Tag Archives: college students

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Prewriting Steps 3 and 4: Connection and Purpose

How are connection and purpose related to each other?

When you write non-fiction–essays, articles, blog posts, and even research papers–readers will want to know your background in the subject. What qualifies you to be giving information or advice on your chosen topic? Blogs have “About me” pages to let readers know why you are blogging about raising children, finding jobs, repairing old cars, or selecting vacation spots, among the thousands of possible topics you might have picked. Have you experienced being a parent, looking for a job, restoring antique cars, or traveling to tourist areas? Have you taken classes in your subject area? Did your parents teach you? Did you learn your information as an employee or business owner? Your connection to a topic gives you credibility with the reader. It also helps you to form a purpose for your essay, article, or post.

Three writing purposes: Inform, entertain, and persuade

When asked what the purpose of their essay is, students sometimes say, “To get a good grade.” True, that is what students want their essay to do for them, but the question about purpose is what the essay will do for their readers.

If you are the parent of four teenagers and have given each a birthday party every year, you may write about how to give a successful birthday party (inform), how a birthday party went terribly wrong (entertain), or how small family parties are preferable to elaborate parties with thirty or more guests (persuade).

If you have spent time looking for a job, you might write about what you did to find a good job (inform), the worst interview you ever had (entertain), or how attitude matters in the job hunt (persuade).

What if you are assigned a topic and have no connection to it?

Perhaps your instructor wants you to write about alternative energy sources. Find someone who does have a connection. Perhaps a friend works in a field related to your assigned topic. If you do not have such a friend, look for someone who belongs to a related organization and set up an interview. While you may not be passionate about the assigned topic, many people are. Find one. The excitement the interviewee brings to the topic may inspire you as well as your readers.

 

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Prewriting Step 1: The Blurt

When I began this post, I thought I knew what I was going to write. Then I opened Microsoft Word, typed the title, and stared at the blinking cursor. What now? If you are like most writers, you have had the same experience. What is the best way to get past it?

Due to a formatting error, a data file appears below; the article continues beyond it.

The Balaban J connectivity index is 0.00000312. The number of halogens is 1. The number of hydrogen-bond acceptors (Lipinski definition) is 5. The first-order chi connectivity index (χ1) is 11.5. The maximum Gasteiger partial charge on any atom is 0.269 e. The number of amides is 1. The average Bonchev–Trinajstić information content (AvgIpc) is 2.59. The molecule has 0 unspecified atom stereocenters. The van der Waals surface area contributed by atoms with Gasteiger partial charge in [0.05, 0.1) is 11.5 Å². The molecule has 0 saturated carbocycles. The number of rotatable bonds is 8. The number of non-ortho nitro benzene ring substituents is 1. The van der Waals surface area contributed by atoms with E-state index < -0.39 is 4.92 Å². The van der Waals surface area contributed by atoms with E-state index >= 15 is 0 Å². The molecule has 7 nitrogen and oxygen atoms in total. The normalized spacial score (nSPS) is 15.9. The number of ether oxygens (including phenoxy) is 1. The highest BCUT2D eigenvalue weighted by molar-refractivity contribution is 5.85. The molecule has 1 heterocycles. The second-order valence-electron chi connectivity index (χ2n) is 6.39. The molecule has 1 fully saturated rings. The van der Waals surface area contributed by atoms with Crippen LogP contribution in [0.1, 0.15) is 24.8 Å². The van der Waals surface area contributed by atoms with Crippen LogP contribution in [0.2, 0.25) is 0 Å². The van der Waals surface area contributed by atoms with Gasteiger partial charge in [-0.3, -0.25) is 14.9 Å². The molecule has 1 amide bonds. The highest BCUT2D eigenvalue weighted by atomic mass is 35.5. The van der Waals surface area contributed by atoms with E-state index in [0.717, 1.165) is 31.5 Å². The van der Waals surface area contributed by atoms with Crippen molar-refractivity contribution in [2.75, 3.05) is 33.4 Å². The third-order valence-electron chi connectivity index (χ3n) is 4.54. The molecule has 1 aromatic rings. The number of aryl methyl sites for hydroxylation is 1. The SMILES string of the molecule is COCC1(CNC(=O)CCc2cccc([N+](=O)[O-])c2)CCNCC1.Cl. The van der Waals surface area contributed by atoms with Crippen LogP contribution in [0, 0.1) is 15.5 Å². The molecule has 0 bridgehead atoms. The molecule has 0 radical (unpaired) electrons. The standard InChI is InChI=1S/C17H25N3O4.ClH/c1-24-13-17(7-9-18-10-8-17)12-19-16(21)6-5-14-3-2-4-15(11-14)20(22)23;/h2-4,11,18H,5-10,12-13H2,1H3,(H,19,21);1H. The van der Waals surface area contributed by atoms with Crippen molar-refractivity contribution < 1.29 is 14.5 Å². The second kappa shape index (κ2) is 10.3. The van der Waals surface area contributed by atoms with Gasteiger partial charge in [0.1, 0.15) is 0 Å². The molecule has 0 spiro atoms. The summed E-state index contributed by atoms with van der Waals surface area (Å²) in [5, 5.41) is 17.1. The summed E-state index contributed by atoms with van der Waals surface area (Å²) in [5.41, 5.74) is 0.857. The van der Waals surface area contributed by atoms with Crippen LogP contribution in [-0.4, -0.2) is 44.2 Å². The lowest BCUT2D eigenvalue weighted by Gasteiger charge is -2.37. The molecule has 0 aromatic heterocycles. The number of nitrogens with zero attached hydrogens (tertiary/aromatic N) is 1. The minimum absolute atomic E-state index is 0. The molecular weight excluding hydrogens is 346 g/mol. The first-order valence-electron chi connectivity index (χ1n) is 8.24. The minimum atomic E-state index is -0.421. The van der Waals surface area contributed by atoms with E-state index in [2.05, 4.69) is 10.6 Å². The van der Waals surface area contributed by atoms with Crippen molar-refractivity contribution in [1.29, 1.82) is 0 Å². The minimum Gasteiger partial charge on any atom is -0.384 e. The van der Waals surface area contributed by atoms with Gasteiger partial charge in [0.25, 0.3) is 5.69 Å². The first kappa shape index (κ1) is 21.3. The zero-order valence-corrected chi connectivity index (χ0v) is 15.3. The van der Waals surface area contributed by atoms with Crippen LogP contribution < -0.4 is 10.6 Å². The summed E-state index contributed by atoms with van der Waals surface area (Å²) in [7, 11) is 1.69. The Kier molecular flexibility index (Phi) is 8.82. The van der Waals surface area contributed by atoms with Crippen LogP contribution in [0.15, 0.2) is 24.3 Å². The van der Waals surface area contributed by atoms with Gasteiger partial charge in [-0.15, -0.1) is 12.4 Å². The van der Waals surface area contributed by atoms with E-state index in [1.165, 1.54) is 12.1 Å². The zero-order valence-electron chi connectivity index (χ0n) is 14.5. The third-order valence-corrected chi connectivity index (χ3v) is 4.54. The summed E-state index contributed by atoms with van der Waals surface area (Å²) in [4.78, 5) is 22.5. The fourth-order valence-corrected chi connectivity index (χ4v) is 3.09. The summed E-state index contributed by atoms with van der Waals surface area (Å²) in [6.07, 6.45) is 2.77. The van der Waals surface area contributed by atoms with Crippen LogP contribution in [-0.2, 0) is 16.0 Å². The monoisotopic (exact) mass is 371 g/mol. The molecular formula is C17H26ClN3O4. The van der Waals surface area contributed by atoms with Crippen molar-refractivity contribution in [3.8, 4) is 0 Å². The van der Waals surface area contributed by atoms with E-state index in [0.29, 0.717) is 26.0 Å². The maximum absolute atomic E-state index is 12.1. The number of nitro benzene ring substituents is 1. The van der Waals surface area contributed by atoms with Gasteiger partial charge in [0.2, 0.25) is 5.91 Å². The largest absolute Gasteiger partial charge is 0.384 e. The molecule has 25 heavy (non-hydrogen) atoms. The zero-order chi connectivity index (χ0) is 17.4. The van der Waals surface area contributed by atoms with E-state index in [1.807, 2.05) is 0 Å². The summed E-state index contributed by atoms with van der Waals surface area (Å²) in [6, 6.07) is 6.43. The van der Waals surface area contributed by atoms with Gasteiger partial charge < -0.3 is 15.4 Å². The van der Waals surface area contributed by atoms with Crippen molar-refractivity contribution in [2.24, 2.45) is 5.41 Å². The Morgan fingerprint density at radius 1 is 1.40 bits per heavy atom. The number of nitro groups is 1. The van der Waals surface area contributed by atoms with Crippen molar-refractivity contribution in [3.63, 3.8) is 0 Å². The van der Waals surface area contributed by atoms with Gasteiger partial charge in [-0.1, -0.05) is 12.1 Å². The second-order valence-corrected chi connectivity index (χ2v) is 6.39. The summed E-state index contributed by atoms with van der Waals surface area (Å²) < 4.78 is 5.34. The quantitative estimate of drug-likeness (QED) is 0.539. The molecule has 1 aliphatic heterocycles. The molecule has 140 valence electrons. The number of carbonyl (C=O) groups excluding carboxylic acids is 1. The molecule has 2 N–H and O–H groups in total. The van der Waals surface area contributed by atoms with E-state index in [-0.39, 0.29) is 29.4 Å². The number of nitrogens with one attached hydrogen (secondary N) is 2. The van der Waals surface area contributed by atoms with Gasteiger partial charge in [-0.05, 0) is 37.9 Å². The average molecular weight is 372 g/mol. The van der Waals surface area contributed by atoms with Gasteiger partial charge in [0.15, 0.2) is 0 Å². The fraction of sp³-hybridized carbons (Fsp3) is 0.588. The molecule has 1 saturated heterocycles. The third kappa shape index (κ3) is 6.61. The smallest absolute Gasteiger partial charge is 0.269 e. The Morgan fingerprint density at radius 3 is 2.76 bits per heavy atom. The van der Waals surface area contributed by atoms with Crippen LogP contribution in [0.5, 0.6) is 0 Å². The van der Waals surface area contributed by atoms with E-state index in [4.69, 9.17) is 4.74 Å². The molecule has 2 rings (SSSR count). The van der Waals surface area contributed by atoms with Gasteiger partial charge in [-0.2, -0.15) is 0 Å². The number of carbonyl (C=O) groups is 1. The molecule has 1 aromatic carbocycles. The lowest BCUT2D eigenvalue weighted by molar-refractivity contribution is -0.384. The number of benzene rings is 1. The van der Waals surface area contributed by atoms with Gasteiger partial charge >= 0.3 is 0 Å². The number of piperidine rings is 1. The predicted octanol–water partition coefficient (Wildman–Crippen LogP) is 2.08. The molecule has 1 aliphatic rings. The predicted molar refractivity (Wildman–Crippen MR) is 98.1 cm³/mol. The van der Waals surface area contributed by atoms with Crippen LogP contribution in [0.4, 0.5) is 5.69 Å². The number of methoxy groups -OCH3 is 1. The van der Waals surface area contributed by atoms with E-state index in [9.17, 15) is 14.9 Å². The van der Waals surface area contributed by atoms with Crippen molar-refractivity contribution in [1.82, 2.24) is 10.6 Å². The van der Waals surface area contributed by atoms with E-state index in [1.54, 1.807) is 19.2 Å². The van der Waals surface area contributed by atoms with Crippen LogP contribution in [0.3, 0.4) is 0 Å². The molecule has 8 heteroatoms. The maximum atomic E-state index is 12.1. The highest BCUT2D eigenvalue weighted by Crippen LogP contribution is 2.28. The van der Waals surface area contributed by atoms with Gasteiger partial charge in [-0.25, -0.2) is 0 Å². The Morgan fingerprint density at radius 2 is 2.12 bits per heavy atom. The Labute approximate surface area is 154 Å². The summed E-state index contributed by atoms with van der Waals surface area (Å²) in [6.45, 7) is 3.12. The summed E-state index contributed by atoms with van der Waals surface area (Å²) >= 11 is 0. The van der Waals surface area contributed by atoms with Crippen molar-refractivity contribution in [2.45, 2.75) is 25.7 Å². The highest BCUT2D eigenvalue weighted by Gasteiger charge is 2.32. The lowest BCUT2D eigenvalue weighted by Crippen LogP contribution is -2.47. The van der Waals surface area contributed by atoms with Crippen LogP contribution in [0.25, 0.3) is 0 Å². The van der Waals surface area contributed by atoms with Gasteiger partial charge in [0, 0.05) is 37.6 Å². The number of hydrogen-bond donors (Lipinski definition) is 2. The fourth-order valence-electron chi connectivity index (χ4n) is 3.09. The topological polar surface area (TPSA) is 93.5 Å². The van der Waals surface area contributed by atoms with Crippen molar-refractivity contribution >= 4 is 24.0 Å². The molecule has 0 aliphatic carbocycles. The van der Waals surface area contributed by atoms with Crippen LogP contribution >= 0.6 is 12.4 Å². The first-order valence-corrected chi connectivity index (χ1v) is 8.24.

Blurt.

When you blurt, you say or write something without stopping to think. Blurting often reveals what you really think.

I realize you may have a negative reaction to blurting. After all, if you say something without thinking, it can get you into trouble. In fact, it probably has. But blurting can be good. You get your honest feelings out without stopping to worry about whether someone will be hurt by them or disagree or be bored.

You may be thinking “That sounds suspiciously like freewriting.”

I confess. The Blurt is freewriting. Calling it something else was my way of arousing your curiosity so you would give it your attention.

How to blurt

To blurt or freewrite, set a timer for ten, fifteen, or even twenty minutes and write without stopping. You can use blurting when you are searching for a topic or after you have a topic and are trying to find what you want to say about it. In April, I took a WordPress course, Writing 101. The first assignment was a twenty-minute freewriting. My effort is a good example of what freewriting (blurting) looks like, so take a look at my freewriting now. After reading it, come back to this post for more information on the blurting process.

As you can see from my freewriting example, I had no topic, only an assignment to write, so my thoughts were scattered. At the end of twenty minutes, I had touched on many possible topics including the act of freewriting and how I was spending free time in retirement. While writing about retirement, I touched on reading, walking, shopping at the farmer’s market, and marketing my books. I also mentioned a desire to travel.

What to do with a blurt once it is written

Review what you have written. Highlight those topics or sentences that say “Write about me.” I have chosen to write this post about how to blurt because writing is what this blog is all about. However, for my Seasoned Aspirer blog, I might have chosen to write about my desire to travel because that blog focuses on things I have always wanted to do and what I’m doing now to accomplish them.

When to blurt again

If your first blurt was not topic specific, then you may need to do a second one, this time focusing on your chosen subject. There are times when you may return to the process as you continue to narrow your topic. There will be more about that in a later post.

What should be included in a topic-specific blurt